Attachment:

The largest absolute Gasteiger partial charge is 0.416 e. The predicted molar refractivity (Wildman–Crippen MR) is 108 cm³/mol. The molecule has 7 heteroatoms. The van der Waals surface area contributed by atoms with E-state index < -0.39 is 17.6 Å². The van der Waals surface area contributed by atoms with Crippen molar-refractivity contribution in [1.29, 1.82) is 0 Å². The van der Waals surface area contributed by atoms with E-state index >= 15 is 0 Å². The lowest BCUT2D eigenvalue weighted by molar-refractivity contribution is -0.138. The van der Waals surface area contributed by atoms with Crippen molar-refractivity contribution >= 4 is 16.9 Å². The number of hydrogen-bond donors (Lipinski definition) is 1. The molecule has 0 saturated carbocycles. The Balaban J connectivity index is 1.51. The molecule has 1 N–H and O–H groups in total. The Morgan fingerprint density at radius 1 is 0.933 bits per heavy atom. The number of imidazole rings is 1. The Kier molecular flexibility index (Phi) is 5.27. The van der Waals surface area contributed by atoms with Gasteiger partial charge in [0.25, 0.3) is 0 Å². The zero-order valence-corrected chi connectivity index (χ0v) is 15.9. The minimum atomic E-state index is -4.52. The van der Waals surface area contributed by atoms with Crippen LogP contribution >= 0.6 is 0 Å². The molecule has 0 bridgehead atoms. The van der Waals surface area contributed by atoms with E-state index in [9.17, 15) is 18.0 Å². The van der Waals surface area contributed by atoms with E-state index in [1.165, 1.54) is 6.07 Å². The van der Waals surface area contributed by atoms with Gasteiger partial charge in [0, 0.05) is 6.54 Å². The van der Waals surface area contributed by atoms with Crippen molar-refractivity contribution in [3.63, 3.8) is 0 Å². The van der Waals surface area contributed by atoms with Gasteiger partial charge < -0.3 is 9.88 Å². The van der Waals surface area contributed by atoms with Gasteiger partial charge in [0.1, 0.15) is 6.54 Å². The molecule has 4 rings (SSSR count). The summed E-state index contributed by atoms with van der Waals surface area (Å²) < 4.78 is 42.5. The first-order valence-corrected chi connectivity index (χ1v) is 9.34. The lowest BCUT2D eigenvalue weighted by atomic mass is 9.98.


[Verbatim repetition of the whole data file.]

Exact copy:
The largest absolute Gasteiger partial charge is 0.416 e. The predicted molar refractivity (Wildman–Crippen MR) is 108 cm³/mol. The molecule has 7 heteroatoms. The van der Waals surface area contributed by atoms with E-state index < -0.39 is 17.6 Å². The van der Waals surface area contributed by atoms with Crippen molar-refractivity contribution in [1.29, 1.82) is 0 Å². The van der Waals surface area contributed by atoms with E-state index >= 15 is 0 Å². The lowest BCUT2D eigenvalue weighted by molar-refractivity contribution is -0.138. The van der Waals surface area contributed by atoms with Crippen molar-refractivity contribution >= 4 is 16.9 Å². The number of hydrogen-bond donors (Lipinski definition) is 1. The molecule has 0 saturated carbocycles. The Balaban J connectivity index is 1.51. The molecule has 1 N–H and O–H groups in total. The Morgan fingerprint density at radius 1 is 0.933 bits per heavy atom. The number of imidazole rings is 1. The Kier molecular flexibility index (Phi) is 5.27. The van der Waals surface area contributed by atoms with Gasteiger partial charge in [0.25, 0.3) is 0 Å². The zero-order valence-corrected chi connectivity index (χ0v) is 15.9. The minimum atomic E-state index is -4.52. The van der Waals surface area contributed by atoms with Crippen LogP contribution >= 0.6 is 0 Å². The molecule has 0 bridgehead atoms. The van der Waals surface area contributed by atoms with E-state index in [9.17, 15) is 18.0 Å². The van der Waals surface area contributed by atoms with E-state index in [1.165, 1.54) is 6.07 Å². The van der Waals surface area contributed by atoms with Gasteiger partial charge in [0, 0.05) is 6.54 Å². The van der Waals surface area contributed by atoms with Crippen molar-refractivity contribution in [3.63, 3.8) is 0 Å². The van der Waals surface area contributed by atoms with Gasteiger partial charge < -0.3 is 9.88 Å². The van der Waals surface area contributed by atoms with Gasteiger partial charge in [0.1, 0.15) is 6.54 Å². The molecule has 4 rings (SSSR count). The summed E-state index contributed by atoms with van der Waals surface area (Å²) < 4.78 is 42.5. The first-order valence-corrected chi connectivity index (χ1v) is 9.34. The lowest BCUT2D eigenvalue weighted by atomic mass is 9.98.